BY Shannon Iggy
on Dec 12, 2013
With only 3 weeks left in the year, it’s almost time to start making New Year’s resolutions. There are the typical ones: staying healthy, paying off that pesky credit card debt, or landing that promotion. Why not add a few good books to that list too? Mashable and Goodreads have released their picks for the best 2013 releases. Check out our favorites below!
The Interestings by Meg Wolitzer
The Interestings is the tale of six creative teenagers who meet at summer camp and remain friends into their adult years. Read More
BY Kat Hamilton
on Oct 08, 2013
Malala Yousafzai, the girl shot by the Taliban last year, has been making headlines with her astute opinions on society.
Despite Taliban threats to make attempts on her life again, Malala is still speaking out publicly about education, women, and the cultural differences between the Eastern and Western worlds. Since her attack last year, she has been relocated to Britain and enrolled in school.
Malala told BBC, "I want to tell the students of UK to think that it is very precious, it's very prestigious, to go to school. Read More
BY Adrienne Tooley
on Sep 19, 2013
There’s nothing like a slideshow to get a girl excited about feminism. While that sounds like the single most sarcastic sentence in the history of the world, I promise it was meant in earnest.
Refinery 29 just released a slideshow, “17 Feminists of the Future,” that showcases some of the women (& men!) who are currently working tirelessly to better the future for women everywhere.
Included on the list are familiar names like Sheryl Sandberg, Melinda Gates, Tavi Gevinson, and Malala Yousafzai. Read More
BY Katie Fustich
on Sep 04, 2013
Activist Malala Yousafzai is unstoppable. In the past year, she has gone from surviving an assassination attempt to speaking at the United Nations to being nominated for a Nobel Peace Prize. Did we forget to mention the fact that she just celebrated her 16th birthday? Malala’s powerful message is one of gender equality, especially in the world of education.
Yesterday, in her self-proclaimed second home of Birmingham, Malala continued her quest for universal education with the opening of Europe’s largest library. Read More
Meanwhile in Pakistan, a new 3-D, animated children’s show is supposed to debut featuring a crime-fighting WOMAN in – get this – a burka.
In case you couldn’t tell by the title.
Yes, it's the Burka Avenger, a mild-mannered school teacher by day and a defender of women’s education by night. She fights villains who are trying to close girl's schools with pens and books. Are those super powers? I guess they can be. BECAUSE KNOWLEDGE IS POWER.
Okay, she’s not Wonder Woman, but it’s a noble cause. Read More
BY Tess Duncan
on Jul 17, 2013
We've been closely following the work and status of admirable teenager Malala Yousafzai ever since we first heard reports of her attack back in October. The 15-year-old advocate for women's education rights was gunned down by the Taliban, shooting her in the neck and head. She amazingly survived this awful crime and has been continuing to speak her mind and raise awareness for these pressing issues ever since.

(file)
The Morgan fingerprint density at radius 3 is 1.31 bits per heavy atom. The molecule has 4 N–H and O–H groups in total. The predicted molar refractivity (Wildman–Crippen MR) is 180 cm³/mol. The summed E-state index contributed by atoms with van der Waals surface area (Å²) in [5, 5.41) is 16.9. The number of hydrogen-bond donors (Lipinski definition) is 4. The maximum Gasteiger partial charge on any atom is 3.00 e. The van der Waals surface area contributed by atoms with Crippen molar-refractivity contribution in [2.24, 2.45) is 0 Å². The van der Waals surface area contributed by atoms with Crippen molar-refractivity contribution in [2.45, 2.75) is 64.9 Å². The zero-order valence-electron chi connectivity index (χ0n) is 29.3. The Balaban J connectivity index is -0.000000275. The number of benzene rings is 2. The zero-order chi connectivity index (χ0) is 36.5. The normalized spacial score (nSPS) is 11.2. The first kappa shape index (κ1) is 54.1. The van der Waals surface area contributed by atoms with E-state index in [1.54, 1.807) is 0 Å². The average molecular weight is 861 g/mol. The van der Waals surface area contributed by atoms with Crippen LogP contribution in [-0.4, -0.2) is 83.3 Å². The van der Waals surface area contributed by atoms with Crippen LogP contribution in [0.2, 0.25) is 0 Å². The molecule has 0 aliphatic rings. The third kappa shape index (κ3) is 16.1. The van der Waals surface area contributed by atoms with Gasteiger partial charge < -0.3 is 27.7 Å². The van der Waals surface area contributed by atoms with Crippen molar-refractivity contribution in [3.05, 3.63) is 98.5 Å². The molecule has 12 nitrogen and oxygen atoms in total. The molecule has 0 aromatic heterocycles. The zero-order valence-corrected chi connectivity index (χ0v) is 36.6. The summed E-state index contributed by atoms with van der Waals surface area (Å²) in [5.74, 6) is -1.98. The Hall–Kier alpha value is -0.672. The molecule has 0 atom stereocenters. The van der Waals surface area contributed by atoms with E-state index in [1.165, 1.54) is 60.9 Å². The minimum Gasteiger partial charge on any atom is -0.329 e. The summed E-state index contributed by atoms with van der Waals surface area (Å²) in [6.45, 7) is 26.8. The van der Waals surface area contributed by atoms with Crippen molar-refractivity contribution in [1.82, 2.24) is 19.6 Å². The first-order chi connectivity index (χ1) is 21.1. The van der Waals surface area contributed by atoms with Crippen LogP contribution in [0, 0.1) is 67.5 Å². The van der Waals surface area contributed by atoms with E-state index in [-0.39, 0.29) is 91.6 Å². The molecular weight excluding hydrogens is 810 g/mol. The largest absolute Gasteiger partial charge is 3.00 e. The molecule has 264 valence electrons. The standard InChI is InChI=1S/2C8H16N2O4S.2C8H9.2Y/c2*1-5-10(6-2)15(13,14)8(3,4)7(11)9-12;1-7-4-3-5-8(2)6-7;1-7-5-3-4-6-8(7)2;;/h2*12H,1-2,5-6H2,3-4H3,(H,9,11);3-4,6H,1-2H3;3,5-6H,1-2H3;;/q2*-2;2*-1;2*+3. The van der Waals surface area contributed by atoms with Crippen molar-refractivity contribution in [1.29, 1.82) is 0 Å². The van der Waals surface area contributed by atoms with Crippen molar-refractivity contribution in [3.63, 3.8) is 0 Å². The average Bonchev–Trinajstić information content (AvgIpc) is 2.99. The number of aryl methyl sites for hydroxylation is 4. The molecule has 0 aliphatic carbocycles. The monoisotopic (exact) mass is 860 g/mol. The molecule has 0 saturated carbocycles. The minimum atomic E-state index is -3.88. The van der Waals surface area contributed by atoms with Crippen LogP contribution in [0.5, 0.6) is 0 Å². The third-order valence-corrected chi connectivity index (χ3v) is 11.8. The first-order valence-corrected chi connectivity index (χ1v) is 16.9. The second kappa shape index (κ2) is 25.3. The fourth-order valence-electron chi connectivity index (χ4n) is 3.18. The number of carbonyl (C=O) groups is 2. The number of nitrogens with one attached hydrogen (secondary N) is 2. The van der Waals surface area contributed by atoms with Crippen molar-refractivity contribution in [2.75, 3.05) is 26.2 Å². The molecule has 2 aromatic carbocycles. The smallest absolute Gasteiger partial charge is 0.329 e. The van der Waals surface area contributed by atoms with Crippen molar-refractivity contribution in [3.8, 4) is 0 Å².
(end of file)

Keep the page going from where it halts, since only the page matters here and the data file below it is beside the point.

Now Davis Guggenheim, of Waiting for Superman and An Inconvenient Truth fame, has announced he's putting together a documentary about the Pakistani lady's life. Read More
BY Daisy Becerra
on Jul 12, 2013
Wearing a pink shawl that once belonged to slain Pakistani prime minister Benazir Bhutto, education activist Malala Yousafzai celebrated her 16th birthday today by delivering a brilliant speech to the United Nations Youth Assembly. The UN has officially declared today Malala Day.
“The terrorists thought that they would change our aims and stop our ambitions but nothing changed in my life except this: weakness, fear and hopelessness died. Strength, power and courage was born,” said Malala in her speech. Her beaming father looked on as her mother wiped her tears. Read More
BY Amy Zimmerman
on Mar 28, 2013
On October 9th, Malala Yousafzai, a Pakistani teenager, activist, and blogger, was shot by a Taliban gunman. The militant group claimed that she promoted “western thinking” through her public opposition to the Taliban’s efforts to bar girls from attending school. Malala, who was treated in the U.K. and has recently started school in England, is now penning a book. Read More
BY Maggie Carr
on Oct 30, 2012
We’re happy to report that Pakistani teen activist Malala Yousafzai is not expected to have significant brain damage following an assassination attempt by the Taliban.
Malala has been undergoing treatment at Queen Elizabeth Hospital in Birmingham, England for the last two weeks. According to University Hospitals Birmingham medical director Dr. Dave Rosser, is able to walk nearly unassisted and “appears to have very good memories of both the last few days of her care and events prior to the incident. Read More
BY Kaitlin Cole
on Oct 22, 2012
Malala Yousafzai, the brave young activist from Pakistan who was shot by the Taliban, is doing well. She’s currently recovering at Queen Elizabeth Hospital in Birmingham, England. Dr. David Rosser, the medical director at the hospital, stated that Malala is communicating freely and writing, and said that Malala wanted information about her condition to be made public. She can’t currently speak due to a tracheotomy tube, but should be able to within the next few days.
Malala will need surgery to restructure her skull and Dr. Read More